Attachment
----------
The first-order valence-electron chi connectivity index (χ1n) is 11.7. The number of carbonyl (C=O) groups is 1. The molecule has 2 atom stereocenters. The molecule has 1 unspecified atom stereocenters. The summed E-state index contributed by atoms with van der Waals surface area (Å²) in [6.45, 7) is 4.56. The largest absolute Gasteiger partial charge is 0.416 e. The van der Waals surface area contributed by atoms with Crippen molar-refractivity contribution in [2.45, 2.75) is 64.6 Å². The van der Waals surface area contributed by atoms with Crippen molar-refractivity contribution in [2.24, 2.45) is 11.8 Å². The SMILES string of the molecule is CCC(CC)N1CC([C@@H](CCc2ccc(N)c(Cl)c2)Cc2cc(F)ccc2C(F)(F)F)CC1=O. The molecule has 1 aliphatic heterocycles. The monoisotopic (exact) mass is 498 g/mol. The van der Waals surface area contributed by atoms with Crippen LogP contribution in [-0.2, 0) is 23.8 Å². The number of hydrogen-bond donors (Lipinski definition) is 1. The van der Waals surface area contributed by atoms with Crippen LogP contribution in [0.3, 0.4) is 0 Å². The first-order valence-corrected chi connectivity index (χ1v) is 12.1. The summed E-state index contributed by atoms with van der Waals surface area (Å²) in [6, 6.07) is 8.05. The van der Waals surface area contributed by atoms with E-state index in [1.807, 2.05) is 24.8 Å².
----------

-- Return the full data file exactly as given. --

The first-order valence-electron chi connectivity index (χ1n) is 11.7. The number of carbonyl (C=O) groups is 1. The molecule has 2 atom stereocenters. The molecule has 1 unspecified atom stereocenters. The summed E-state index contributed by atoms with van der Waals surface area (Å²) in [6.45, 7) is 4.56. The largest absolute Gasteiger partial charge is 0.416 e. The van der Waals surface area contributed by atoms with Crippen molar-refractivity contribution in [2.45, 2.75) is 64.6 Å². The van der Waals surface area contributed by atoms with Crippen molar-refractivity contribution in [2.24, 2.45) is 11.8 Å². The SMILES string of the molecule is CCC(CC)N1CC([C@@H](CCc2ccc(N)c(Cl)c2)Cc2cc(F)ccc2C(F)(F)F)CC1=O. The molecule has 1 aliphatic heterocycles. The monoisotopic (exact) mass is 498 g/mol. The van der Waals surface area contributed by atoms with Crippen LogP contribution in [-0.2, 0) is 23.8 Å². The number of hydrogen-bond donors (Lipinski definition) is 1. The van der Waals surface area contributed by atoms with Crippen LogP contribution in [0.3, 0.4) is 0 Å². The first-order valence-corrected chi connectivity index (χ1v) is 12.1. The summed E-state index contributed by atoms with van der Waals surface area (Å²) in [6, 6.07) is 8.05. The van der Waals surface area contributed by atoms with E-state index in [1.807, 2.05) is 24.8 Å².